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Travels With Maggie: The Muffled Sounds of Winter

Our Short Winter Has Arrived

Two inches of snow isn’t much in the grand scheme of things, but it’s enough to turn my two dogs into frolicking puppies, and that’s what this walk is all about . . . FUN! These two canines absolutely adore the snow, so let’s get started. Put on your galoshes and join us, won’t you?

Won't you join us?

Won't you join us?

The Physics of It All

I’m sure there is some scientific explanation for it, some logical Point A to Point B sort of thing to explain why a fresh snowfall muffles sound so efficiently, baffles and waffles and egghead vernacular, but I’m not interested in any of that right now, this moment, this perfect moment. A logical reason would spoil the magic of it, you know, take away the mystery, and I’m into mystery big time as we silently walk on the white carpet of imagination, the sounds of civilization gone, like standing on the surface of the moon gone, and I just think it is too cool for words . . . literally!

It takes me back to my childhood and the same sense of wonder, waking up in the morning after a fresh snowfall, walking out the front door, and confronted with the amazing silence, almost unnerving, like everyone else on the planet suddenly “caught the last train for the coast,” a shout out to Don McLean and his epic masterpiece, more memories associated with that song for sure.

The dogs? They don’t much care about my musings, or memories, or any other human nonsense. These walks are all about fun and exploration, and off they go, into the woods, chasing after God knows what on this fine, sparkling white day.

Hypothermia Is for Humans

I swear, I’m absolutely certain that dogs can get hypothermia, right? But you’d never know it to watch Maggie and Tobias. They sprint and gallop to the pond and splash around for a bit, twenty-nine degrees, playing in the water, then sprinting through the snow, sticking to their coats, back into the pond, and how in the holy hell do they do that and not get sick? My mind plays tricks and I’m suddenly colder than before, just from watching them, not making it up at all, I actually shivered, an uncontrollable reaction to their nonchalance in the face of frigid conditions.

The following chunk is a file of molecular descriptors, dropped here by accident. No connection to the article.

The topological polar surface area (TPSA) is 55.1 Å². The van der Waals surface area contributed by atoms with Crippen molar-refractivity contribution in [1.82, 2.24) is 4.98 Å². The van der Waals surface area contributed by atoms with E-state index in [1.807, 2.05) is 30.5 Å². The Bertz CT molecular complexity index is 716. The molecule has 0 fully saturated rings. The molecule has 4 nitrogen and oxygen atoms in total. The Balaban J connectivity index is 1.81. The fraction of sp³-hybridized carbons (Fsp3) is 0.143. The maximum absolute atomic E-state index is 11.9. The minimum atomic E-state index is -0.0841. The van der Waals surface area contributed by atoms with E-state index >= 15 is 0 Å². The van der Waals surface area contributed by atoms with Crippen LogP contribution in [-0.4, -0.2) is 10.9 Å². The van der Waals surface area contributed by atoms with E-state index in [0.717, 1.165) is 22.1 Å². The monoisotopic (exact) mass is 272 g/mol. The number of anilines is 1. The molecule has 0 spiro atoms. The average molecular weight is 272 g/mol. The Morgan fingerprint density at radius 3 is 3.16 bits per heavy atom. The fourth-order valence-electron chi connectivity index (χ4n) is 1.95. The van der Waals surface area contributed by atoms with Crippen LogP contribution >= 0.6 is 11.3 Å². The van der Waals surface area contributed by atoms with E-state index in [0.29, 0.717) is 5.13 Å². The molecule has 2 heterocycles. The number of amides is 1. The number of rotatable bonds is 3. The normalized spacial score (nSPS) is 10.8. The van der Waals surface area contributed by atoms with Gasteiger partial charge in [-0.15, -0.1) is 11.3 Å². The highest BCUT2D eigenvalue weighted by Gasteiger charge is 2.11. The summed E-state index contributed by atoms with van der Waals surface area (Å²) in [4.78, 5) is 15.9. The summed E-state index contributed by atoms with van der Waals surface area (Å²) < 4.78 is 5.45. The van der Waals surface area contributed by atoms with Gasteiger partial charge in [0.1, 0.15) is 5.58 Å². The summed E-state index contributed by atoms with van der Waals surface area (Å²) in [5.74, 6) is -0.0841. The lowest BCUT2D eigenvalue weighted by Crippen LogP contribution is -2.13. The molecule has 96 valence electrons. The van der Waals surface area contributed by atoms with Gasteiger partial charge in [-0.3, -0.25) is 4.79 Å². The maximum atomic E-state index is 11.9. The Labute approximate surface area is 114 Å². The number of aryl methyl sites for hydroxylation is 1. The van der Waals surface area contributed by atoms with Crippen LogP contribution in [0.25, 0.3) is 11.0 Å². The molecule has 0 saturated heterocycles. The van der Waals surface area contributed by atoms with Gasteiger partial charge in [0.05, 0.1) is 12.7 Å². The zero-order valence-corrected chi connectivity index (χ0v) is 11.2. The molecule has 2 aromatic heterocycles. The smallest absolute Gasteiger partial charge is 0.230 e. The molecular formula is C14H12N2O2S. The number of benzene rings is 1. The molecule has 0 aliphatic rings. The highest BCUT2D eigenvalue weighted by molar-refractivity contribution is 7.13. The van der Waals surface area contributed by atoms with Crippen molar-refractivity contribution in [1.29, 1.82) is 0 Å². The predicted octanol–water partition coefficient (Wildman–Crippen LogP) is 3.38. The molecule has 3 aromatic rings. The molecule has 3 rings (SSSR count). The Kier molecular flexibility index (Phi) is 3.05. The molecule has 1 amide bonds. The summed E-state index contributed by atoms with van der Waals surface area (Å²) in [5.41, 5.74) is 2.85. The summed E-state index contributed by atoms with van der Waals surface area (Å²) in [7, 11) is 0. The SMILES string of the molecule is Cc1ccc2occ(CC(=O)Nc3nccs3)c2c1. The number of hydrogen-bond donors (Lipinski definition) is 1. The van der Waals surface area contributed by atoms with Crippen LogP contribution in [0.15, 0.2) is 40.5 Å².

But here’s the thing: when I was a kid . . . when we were kids . . . we would play for hours out in the snow. Our mothers would almost have to physically drag us inside for some hot chocolate and dry clothes, you know? Our mittens could be frozen to our hands and we would want to stay out, just five minutes more, Mom, please, just one more ride down the hill on the old sled. And somehow we all survived, only to reach this point in life when the mere thought of being cold makes us cold.

How friggin’ sad is that?

Bundle up and let's go for a walk

Bundle up and let's go for a walk

The Wild Child

Toby is that and so much more. He’s eleven months old now and full of piss and vinegar, thanks Grandma, for that lovely phrase. Toby just doesn’t give a hoot about any rules. We are out there, on these walks, to have fun, and by God if that means chasing a passing car or barking at a work crew or disappearing into the woods or harassing the chickens, that is what our pup is going to do. Maggie, his perfect sister, went to obedience school, so she stands by innocently while Toby wreaks havoc on established protocols. I worry some of the folks moving onto this country lane will grow weary of Toby’s behavior but then I think that’s just my age showing, settle down, enjoy the walks and let Toby be Toby. He’s not hurting a darned thing, so where’s the harm in letting a pup be a pup? He doesn’t attack anything. He doesn’t have an aggressive bone in his beautiful body, so for as long as I’m allowed I’m just going to let him run free and enjoy the hell out of this gift of life.